2. 2. Secondary data in the form of phonological annotations that refer to the raw data by time information (time-alignment).

  3. 3. Metadata about the recordings and corpus as a whole (for example, the date of the recording, the name of the participants, etc.).

In what follows, we will adopt this terminology and separate corpus data into the three types summarized above. It should be noted that our terminological decision to require accessible audio recordings excludes from modern corpus phonology bodies of transcription constituted without a sound source that can be reexamined at will. This means that all the work done by descriptive linguists on all continents to transcribe unwritten (and often endangered) languages without the use of recorders will not be discussed here. This is not meant to disparage such work, which has been essential to the development of modern linguistics, and which paved the way for modern corpus work. Indeed, in section 3 below, we underline our debt to the past, and our brief survey of the history of spoken corpora will show how the constitution and exploitation of spoken language corpora has evolved over time and is leading to increasingly better descriptions of the phonology and phonetics of an ever expanding range of languages. We will take advantage of this section to point out the evolution of practices. For reasons of space, English will receive a great deal of attention here, but the reader is referred to Durand, Gut, and Kristoffersen (2014) for a much wider coverage and further remarks on a range of other languages.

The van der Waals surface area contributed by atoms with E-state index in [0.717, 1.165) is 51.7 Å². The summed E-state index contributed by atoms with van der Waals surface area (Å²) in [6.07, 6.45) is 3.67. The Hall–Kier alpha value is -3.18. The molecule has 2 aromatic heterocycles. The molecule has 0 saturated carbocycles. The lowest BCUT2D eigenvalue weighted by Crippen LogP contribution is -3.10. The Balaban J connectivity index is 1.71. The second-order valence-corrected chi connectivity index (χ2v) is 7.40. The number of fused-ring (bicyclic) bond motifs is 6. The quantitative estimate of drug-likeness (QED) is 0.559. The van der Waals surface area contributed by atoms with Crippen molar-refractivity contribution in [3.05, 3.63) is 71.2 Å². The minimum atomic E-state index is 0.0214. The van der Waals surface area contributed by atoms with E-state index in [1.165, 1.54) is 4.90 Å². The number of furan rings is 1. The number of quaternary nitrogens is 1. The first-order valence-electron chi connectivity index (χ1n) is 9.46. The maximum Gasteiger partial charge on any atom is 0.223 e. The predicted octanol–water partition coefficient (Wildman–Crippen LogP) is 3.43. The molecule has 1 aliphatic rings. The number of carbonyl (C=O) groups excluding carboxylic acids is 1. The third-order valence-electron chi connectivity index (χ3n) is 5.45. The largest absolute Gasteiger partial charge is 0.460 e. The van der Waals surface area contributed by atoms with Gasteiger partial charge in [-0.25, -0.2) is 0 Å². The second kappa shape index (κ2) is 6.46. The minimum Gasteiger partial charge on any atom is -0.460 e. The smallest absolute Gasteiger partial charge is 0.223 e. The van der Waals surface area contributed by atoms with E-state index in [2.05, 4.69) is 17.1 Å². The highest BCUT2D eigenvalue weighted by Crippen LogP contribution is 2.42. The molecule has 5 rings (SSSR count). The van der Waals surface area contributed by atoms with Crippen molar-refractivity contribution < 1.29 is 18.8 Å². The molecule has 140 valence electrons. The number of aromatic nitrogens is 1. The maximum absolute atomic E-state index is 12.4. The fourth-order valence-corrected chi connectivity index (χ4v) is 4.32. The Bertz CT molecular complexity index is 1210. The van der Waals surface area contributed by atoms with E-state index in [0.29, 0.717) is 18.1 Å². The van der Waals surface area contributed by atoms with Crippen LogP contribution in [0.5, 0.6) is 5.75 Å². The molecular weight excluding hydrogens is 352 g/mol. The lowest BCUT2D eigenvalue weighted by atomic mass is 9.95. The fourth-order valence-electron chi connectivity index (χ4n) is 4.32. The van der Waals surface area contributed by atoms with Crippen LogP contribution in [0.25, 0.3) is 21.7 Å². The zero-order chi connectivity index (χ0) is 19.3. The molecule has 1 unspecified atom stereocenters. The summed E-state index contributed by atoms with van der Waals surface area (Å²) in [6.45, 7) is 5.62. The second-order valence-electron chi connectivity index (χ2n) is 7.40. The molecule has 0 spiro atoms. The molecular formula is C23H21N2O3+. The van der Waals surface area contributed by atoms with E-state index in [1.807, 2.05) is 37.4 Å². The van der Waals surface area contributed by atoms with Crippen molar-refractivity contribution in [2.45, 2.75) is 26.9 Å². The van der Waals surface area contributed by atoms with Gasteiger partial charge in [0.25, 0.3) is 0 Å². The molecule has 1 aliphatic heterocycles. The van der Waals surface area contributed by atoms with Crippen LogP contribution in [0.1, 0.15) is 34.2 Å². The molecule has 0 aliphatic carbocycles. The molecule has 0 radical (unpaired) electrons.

3. Spoken Corpora: A Brief Historical Survey